In its simplest form, the CBP exercise looks at “what is” vs. “what could be.”
The audit process involves the following:
From the questionnaire, three further areas were developed.
A comprehensive summary can be built up of the key maintenance data along with operations and safety statistics.
The audit training
From the summary documentation, it is possible to build up a fairly accurate picture of how things are in the participating mills. Also, it starts to awaken a feeling that the maintenance practices are not all that they could or should be.
A picture starts to be formed in the minds of the audit teams that the exercise that they are about to take part in will not only be informative but extremely useful for the ongoing development of the mill maintenance system and practices.
The audit training was aimed at giving the team members the confidence to be able to conduct an audit in an effective professional manner. The training of the audit teams was carried out at the Shotton mill over a two-day period. It was carried out by Christer Idhammar.
The training mission was to educate and unify the audit teams in both the approach and definition. The planning and scheduling process was to be linked specifically to the audit programmer. We needed to assign the individual notes of the team.
Christer’s approach when training the teams was a key factor. He spent a lot of time positioning the importance of the project and explaining its potential benefits, if carried out properly.
The training language was simple and a systematic path was followed through the business needs and how maintenance can have a major impact on the results of a business.
This was then developed to the items and functions which were to be audited. The pre-prepared documentation was explored to ensure that everyone fully understood the task ahead and the importance of their part.
The teams became familiar with the questionnaires and methods to be undertaken in the audit. The initial questionnaire concentrated on front-line maintenance and the impact of the individuals connected with the maintenance effort.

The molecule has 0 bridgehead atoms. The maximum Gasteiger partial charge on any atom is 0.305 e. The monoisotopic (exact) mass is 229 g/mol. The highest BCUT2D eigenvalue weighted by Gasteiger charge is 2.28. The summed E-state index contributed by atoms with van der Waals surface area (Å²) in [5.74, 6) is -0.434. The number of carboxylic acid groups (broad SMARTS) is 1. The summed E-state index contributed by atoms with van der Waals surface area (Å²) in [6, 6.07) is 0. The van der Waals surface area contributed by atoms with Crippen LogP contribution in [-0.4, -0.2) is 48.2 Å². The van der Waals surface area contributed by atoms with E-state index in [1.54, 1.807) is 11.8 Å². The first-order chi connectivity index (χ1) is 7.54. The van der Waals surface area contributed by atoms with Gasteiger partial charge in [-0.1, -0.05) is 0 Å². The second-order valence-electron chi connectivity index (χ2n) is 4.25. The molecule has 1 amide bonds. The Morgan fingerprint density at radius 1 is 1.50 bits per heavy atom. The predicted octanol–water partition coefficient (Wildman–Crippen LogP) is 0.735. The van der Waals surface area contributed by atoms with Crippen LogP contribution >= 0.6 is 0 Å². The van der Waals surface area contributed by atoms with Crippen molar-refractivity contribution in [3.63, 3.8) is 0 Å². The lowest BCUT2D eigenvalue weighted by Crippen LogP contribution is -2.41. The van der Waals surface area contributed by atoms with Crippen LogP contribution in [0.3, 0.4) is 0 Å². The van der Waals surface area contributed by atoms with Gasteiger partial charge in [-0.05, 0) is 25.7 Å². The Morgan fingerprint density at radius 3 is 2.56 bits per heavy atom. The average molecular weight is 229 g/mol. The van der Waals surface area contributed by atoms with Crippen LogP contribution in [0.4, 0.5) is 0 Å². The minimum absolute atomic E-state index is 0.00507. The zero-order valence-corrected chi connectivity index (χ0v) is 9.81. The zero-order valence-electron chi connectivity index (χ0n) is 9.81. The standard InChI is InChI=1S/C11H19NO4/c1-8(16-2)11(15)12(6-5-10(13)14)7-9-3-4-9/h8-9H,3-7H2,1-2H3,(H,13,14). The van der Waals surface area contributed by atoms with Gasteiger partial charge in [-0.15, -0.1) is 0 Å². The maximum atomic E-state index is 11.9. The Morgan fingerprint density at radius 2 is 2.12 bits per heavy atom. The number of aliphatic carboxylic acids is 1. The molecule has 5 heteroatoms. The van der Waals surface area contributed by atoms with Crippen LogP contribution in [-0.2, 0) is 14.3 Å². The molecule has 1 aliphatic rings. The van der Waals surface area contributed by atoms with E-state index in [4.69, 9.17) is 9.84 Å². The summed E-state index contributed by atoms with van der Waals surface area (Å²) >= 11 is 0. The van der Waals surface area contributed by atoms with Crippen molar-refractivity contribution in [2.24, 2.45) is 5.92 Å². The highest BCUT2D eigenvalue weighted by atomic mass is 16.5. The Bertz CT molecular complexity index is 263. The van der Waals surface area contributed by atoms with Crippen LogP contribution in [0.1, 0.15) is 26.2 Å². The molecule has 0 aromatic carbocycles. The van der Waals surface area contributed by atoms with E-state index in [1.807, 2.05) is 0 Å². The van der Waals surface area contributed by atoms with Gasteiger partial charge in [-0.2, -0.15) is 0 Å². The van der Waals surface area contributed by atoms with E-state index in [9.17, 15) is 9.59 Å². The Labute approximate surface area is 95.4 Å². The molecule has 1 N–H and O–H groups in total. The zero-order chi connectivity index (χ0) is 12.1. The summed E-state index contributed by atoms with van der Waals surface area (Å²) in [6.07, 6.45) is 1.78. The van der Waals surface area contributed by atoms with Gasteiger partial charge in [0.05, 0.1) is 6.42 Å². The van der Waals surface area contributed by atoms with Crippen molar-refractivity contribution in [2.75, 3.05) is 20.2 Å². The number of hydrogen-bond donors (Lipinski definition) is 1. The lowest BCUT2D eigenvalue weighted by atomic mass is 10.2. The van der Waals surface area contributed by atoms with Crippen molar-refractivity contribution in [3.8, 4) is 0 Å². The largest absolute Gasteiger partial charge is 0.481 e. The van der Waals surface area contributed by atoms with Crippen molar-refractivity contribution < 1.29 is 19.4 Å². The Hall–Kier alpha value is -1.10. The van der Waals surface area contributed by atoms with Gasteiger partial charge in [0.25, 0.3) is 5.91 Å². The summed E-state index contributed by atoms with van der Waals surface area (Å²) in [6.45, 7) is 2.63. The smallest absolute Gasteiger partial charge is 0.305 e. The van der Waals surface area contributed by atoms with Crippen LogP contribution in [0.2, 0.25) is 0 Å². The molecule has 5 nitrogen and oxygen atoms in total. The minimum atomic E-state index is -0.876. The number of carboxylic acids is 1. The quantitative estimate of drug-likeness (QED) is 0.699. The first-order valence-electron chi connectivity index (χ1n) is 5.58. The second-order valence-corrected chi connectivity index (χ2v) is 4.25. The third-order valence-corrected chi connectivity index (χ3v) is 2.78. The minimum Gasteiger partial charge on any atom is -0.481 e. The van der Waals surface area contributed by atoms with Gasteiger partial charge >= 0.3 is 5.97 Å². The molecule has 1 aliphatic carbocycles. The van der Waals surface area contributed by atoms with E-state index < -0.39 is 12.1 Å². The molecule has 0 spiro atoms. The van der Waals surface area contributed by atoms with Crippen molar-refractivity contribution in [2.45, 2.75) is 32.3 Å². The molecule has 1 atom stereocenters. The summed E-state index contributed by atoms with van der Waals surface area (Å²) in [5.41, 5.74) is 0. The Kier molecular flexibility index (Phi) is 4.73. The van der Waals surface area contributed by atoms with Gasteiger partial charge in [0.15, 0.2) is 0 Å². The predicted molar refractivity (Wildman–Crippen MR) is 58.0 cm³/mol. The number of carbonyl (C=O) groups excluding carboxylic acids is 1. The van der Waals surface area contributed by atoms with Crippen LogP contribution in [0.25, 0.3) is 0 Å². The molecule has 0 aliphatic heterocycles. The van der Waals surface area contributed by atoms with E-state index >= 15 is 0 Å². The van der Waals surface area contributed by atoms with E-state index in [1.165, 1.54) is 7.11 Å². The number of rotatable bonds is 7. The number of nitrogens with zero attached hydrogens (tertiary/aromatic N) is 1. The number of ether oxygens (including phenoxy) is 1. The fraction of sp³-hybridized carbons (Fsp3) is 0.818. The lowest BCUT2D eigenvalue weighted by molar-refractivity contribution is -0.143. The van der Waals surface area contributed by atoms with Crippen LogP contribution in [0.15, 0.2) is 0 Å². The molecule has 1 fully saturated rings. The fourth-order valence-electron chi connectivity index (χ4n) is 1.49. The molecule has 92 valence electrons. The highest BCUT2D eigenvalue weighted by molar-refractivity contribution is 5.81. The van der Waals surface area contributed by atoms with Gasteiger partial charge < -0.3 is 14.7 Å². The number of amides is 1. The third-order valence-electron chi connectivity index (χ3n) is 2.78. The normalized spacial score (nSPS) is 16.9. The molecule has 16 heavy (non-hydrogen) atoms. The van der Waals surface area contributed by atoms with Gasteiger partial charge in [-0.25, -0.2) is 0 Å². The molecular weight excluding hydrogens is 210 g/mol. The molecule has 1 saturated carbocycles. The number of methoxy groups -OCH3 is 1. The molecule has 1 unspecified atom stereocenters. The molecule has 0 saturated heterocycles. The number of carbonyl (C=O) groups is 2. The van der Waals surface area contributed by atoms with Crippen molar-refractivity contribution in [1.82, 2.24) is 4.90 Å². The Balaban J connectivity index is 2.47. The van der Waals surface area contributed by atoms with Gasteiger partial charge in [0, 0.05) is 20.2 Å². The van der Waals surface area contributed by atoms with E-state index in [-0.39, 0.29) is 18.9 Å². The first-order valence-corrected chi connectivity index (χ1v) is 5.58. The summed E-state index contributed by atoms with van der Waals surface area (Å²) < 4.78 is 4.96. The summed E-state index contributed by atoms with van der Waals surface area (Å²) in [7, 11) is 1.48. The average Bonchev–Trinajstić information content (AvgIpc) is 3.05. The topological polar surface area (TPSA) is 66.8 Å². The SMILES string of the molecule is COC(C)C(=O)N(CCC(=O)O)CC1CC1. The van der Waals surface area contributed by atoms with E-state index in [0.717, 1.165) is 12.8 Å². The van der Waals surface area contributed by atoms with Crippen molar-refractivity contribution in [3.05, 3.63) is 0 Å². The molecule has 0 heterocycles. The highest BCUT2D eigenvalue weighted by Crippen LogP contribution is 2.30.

This called for the auditor to ask questions and rank each answer from 1 (poor) to 10 (excellent). For example, how well do we:
After the general questions, some more detail was required around the planning and scheduling of daily and shutdown work. This was to measure the effectiveness around the maintenance effort from break-in through to planned and scheduled.
The final stage of this aspect brought together the questions around preventive maintenance and planning and scheduling. For example:
The survey results would be presented at the end of the weeklong audit along with all other data. The audit team found themselves taking on different roles as documenter, presenter and information processor. The process can be summarized.
The 270 questions are detailed around CBP elements of world-class maintenance. When examined, there is not one single item which does not have relevance to a maintainer.
The elements not only proved relevant to the Caledonian and Shotton mills, but started the teams on an educational journey, a voyage which would challenge and develop their ways of thinking about maintenance.
The interviews were broken down in 10 categories:
The 10 categories or maintenance processes can be broken down via subprocesses to the elements which are the lowest level of detail in a key process.
KEY PROCESS – Processes that are key to the discipline of maintenance and can be used to support the papermaking business.
SUBPROCESS – Lower in the hierarchy than a process, but when grouped with several subprocesses becomes a process.
ELEMENTS – A CBP is equal to an element, which is the lowest level of detail in a key process. It is the best way to do something.
KEY PROCESS – Planning and scheduling.
SUBPROCESS – Work request.
ELEMENTS – Scope, definition, priority, documentation.
The elements are put together as questions. The questions then take the auditors through the key process areas. For example: